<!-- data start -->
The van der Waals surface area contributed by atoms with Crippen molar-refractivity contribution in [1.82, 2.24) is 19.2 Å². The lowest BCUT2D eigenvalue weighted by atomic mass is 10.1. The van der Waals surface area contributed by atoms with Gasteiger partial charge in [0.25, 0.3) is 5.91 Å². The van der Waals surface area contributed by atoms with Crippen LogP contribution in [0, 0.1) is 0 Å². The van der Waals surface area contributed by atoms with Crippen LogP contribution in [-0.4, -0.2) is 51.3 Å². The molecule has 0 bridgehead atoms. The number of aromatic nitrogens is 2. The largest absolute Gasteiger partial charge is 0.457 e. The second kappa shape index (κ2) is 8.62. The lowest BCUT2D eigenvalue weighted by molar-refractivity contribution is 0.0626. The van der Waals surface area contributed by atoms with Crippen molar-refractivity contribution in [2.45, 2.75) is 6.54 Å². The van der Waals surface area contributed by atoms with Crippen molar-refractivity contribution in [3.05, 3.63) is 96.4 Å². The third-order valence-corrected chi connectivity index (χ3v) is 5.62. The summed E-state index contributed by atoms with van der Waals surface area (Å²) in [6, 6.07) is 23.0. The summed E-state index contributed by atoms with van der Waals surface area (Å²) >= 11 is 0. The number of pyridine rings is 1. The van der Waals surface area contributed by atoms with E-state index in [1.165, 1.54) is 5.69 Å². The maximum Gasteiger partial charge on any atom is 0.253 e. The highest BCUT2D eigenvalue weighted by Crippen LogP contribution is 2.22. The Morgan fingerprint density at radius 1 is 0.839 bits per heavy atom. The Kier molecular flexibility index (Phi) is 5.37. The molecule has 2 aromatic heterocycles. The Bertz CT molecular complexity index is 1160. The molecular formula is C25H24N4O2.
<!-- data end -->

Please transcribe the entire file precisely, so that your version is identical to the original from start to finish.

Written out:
The van der Waals surface area contributed by atoms with Crippen molar-refractivity contribution in [1.82, 2.24) is 19.2 Å². The lowest BCUT2D eigenvalue weighted by atomic mass is 10.1. The van der Waals surface area contributed by atoms with Gasteiger partial charge in [0.25, 0.3) is 5.91 Å². The van der Waals surface area contributed by atoms with Crippen LogP contribution in [0, 0.1) is 0 Å². The van der Waals surface area contributed by atoms with Crippen LogP contribution in [-0.4, -0.2) is 51.3 Å². The molecule has 0 bridgehead atoms. The number of aromatic nitrogens is 2. The largest absolute Gasteiger partial charge is 0.457 e. The second kappa shape index (κ2) is 8.62. The lowest BCUT2D eigenvalue weighted by molar-refractivity contribution is 0.0626. The van der Waals surface area contributed by atoms with Crippen molar-refractivity contribution in [2.45, 2.75) is 6.54 Å². The van der Waals surface area contributed by atoms with Crippen molar-refractivity contribution in [3.05, 3.63) is 96.4 Å². The third-order valence-corrected chi connectivity index (χ3v) is 5.62. The summed E-state index contributed by atoms with van der Waals surface area (Å²) in [6, 6.07) is 23.0. The summed E-state index contributed by atoms with van der Waals surface area (Å²) >= 11 is 0. The number of pyridine rings is 1. The van der Waals surface area contributed by atoms with E-state index in [1.165, 1.54) is 5.69 Å². The maximum Gasteiger partial charge on any atom is 0.253 e. The highest BCUT2D eigenvalue weighted by Crippen LogP contribution is 2.22. The Morgan fingerprint density at radius 1 is 0.839 bits per heavy atom. The Kier molecular flexibility index (Phi) is 5.37. The molecule has 2 aromatic heterocycles. The Bertz CT molecular complexity index is 1160. The molecular formula is C25H24N4O2.